Yeah. I think it’s well thought out. You didn’t pass judgment in telling their stories, and neither did they try to absolve themselves of their misdeeds. I think I liked that they owned up to it and merely were interested in telling us how they became who they are.
I think that was something that struck us: how incredibly self-aware these guys are.
I think something we learn from Awon Boyz is that these street boys are different, their individual stories differ; what unites them is the social deprivation they’ve all experienced. I’m curious to know whose story you found the most fascinating and why?
It’s a little tough for me, to be honest, to say that anyone, in particular, stands out. I found all of them equally fascinating. If you dig through there are insights and lessons into all their stories.
All right. For me, it was Volume who had come to Lagos to pursue his music dreams, loses all his valuables in one night, and had to become a street pimp to survive. His crushed dream almost brought me to tears. I was reminded of how uncertain life is.
That’s interesting. I like how he sees the street as pivotal to his story, but still has the awareness to say that he doesn’t want it for his kids.
What was the writing/creative process like?
Interesting. I spent about a year researching the topic, which in hindsight was an insane amount of time. But it did produce some interesting insights into how I approached the conversations with the guys. We shot the interviews, which ended up being long, and then transcribed those interviews. I worked closely with a wonderful script editor named Omotayo Adeola to craft a script/edit guide for the editors. But I find that the story as we have it now didn’t come together until the editing started. We essentially began this harrowing process of moving stuff around—taking stuff out, adding new stuff for greater emotional context, shooting new footage to contextualize what the guys were saying; exploring the relationship between particular visual and narrative pieces to tell the best story possible. That whole process essentially took about a year to complete and if I had hair, I would have been pulling it out every second of the way till we got to the end when it all came together beautifully.
So I’m wondering, have the cast of Awon Boyz seen the documentary yet? What did they think of it?
They have seen it twice. They saw it at a screening at iREP Film Festival, which is held in Lagos every year. I think it was important to us that they saw it at that screening as well. Although, it was a bit of a leap of faith because it was the first time that anybody outside of the internal core team was going to see the documentary and so we didn’t know how anybody would react to it. But it was amazing because we had people in the audience that were crying. The response was overwhelming. Just seeing all those people connect to their stories and be so welcoming and embracing of them in this setting was a lot for them to see. Even my parents were at that screening. Following that, my dad had this group of businessmen in his church invite them over to see the documentary again. It was really special for them because it achieved our purpose for the documentary when we spoke to them the first time. We wanted people to see them in a different light. For them, that was sort of a mission fulfilled and a dream come true.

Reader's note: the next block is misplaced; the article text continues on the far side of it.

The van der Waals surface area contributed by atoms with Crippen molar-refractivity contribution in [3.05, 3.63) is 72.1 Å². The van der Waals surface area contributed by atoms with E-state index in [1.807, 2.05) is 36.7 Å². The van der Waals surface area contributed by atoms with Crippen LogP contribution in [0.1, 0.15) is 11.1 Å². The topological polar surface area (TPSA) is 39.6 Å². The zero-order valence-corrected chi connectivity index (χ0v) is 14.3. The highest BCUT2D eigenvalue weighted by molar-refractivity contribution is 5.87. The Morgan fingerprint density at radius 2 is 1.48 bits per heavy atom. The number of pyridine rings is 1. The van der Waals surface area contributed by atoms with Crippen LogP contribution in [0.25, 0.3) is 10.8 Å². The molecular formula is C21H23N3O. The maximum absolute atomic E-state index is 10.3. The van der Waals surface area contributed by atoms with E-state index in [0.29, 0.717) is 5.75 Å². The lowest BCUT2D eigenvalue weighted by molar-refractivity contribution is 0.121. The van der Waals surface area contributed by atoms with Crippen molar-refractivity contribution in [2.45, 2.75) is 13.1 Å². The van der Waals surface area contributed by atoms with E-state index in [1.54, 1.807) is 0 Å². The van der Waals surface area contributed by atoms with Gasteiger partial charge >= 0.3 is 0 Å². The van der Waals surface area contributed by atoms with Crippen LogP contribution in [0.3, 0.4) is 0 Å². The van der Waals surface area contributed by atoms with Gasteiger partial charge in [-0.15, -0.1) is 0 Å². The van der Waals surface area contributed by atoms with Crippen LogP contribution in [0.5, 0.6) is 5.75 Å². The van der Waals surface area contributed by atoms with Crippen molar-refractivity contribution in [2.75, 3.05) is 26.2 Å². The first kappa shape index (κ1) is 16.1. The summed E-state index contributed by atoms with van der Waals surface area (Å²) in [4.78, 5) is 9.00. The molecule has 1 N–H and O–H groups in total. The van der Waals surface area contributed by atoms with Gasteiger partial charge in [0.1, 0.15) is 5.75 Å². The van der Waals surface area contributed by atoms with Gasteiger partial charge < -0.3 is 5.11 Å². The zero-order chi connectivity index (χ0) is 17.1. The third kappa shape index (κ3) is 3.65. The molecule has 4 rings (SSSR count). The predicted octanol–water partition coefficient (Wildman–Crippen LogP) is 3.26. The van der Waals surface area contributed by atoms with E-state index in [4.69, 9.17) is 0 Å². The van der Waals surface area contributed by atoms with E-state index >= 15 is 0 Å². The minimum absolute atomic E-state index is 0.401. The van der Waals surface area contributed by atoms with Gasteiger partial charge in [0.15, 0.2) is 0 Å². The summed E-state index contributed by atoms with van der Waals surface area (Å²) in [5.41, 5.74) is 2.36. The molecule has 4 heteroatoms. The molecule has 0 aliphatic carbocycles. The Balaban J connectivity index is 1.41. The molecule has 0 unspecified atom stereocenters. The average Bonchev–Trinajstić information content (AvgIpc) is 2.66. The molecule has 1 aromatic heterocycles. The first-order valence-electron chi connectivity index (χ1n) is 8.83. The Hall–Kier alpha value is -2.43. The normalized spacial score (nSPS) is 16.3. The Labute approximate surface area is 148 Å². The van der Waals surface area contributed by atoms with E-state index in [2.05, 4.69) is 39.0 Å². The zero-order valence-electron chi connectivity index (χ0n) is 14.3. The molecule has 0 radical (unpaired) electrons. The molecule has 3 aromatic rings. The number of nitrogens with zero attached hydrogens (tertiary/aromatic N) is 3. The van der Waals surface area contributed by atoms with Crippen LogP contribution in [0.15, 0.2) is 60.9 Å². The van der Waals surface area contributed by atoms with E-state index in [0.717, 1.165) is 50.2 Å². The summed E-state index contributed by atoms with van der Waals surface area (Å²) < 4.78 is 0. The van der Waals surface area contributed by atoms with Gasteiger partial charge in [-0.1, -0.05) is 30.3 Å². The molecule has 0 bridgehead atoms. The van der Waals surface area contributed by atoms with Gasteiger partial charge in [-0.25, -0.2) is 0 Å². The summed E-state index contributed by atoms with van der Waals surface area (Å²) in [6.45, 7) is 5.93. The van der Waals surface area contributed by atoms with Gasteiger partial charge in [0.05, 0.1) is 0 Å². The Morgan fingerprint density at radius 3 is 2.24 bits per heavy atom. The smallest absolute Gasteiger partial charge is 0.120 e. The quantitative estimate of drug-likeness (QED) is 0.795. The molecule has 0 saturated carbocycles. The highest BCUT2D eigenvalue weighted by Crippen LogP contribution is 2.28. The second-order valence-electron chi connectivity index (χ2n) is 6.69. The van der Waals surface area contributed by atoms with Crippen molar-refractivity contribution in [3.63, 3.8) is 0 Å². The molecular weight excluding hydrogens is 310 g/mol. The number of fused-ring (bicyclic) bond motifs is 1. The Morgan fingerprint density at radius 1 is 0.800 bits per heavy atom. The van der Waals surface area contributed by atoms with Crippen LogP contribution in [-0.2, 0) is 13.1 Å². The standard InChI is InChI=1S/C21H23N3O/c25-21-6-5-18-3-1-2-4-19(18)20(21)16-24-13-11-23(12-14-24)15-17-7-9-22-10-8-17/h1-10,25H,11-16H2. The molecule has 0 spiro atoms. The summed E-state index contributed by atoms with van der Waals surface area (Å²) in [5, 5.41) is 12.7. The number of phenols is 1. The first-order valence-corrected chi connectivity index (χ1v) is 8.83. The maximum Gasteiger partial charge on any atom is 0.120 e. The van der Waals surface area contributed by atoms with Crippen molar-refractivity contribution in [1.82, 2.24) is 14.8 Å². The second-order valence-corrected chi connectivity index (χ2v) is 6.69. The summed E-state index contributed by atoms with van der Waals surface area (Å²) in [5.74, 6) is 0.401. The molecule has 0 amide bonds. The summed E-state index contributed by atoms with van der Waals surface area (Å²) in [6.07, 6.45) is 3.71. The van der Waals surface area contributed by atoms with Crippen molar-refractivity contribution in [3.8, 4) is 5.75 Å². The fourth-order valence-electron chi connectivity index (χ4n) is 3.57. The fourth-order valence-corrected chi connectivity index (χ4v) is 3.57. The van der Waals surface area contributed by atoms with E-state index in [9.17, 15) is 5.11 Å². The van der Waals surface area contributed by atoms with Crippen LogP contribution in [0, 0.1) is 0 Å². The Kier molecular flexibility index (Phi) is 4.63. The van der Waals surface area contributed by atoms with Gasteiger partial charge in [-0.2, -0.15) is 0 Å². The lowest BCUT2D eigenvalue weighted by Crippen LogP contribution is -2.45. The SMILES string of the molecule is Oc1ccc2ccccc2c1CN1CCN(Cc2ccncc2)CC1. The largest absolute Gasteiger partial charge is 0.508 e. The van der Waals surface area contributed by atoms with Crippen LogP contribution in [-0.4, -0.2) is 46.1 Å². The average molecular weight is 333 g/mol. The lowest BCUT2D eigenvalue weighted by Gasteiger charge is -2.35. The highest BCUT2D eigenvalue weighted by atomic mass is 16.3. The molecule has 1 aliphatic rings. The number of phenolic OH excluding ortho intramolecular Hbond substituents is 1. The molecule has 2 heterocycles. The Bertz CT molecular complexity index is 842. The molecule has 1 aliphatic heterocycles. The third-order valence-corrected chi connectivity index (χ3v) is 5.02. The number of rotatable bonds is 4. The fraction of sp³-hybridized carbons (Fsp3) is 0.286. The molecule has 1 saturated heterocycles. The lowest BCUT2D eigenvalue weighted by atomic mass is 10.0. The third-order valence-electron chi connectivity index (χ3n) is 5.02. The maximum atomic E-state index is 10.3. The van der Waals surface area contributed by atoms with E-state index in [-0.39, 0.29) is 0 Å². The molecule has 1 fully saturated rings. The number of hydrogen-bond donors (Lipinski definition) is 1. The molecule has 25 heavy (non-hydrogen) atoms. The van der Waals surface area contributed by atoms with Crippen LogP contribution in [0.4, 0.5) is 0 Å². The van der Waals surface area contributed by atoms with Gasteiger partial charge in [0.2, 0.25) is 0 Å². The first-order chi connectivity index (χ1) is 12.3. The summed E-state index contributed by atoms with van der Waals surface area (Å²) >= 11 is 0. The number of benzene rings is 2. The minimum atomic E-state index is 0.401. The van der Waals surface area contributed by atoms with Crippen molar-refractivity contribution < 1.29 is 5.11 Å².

We now have a balanced story about area boys. We have come to see them as multidimensional, not just as a menace to society. Yes, they extort money from motorists but they are also loving fathers and wonderful friends. There’s an element of social activism in ensuring and telling this complete story. But I’m wondering if your activism extends beyond this. Do you have plans to further the conversation around area boys and in helping to alleviate their situation? Do you feel a sense of responsibility?
Yeah. We do feel a sense of responsibility. I thought I was only going to spend a year working on this film but here we are three years after we shot, and I’m still talking about it. I’m in constant conversations with the guys about ways to support them beyond monetary help, which, of course, is an aspect that we cannot ignore as you rightly pointed out. So, one of the things that we did was to set aside a portion of the revenues from the film and give it to each of the guys. We are also putting them in touch with people who have reached out to say they want to help. And the guys know that they can call me to support them in whatever way I can personally.
But like I said, the conversation goes beyond that. I believe we all have a responsibility to these guys. We all have a role to play. It is not enough to say it’s the government’s responsibility. The government can’t do it alone. Private organizations have a role to play, individuals have a role to play, nonprofit organizations have a role to play. When #EndSars happened, we were the ones who felt the heat from the criminal elements in the aftermath. And so we have to take it seriously. And I believe that the single most important thing I could have done as a filmmaker was to use my voice and skills to call attention to this and create room to have the conversation about why it is important to understand these guys, so we can better interact and co-exist with them. Beyond money, it is that and asking how do we create equal opportunities for them. How do we stop their continued marginalization and disenfranchisement? How do we move them from the fringes of society and reintegrate them?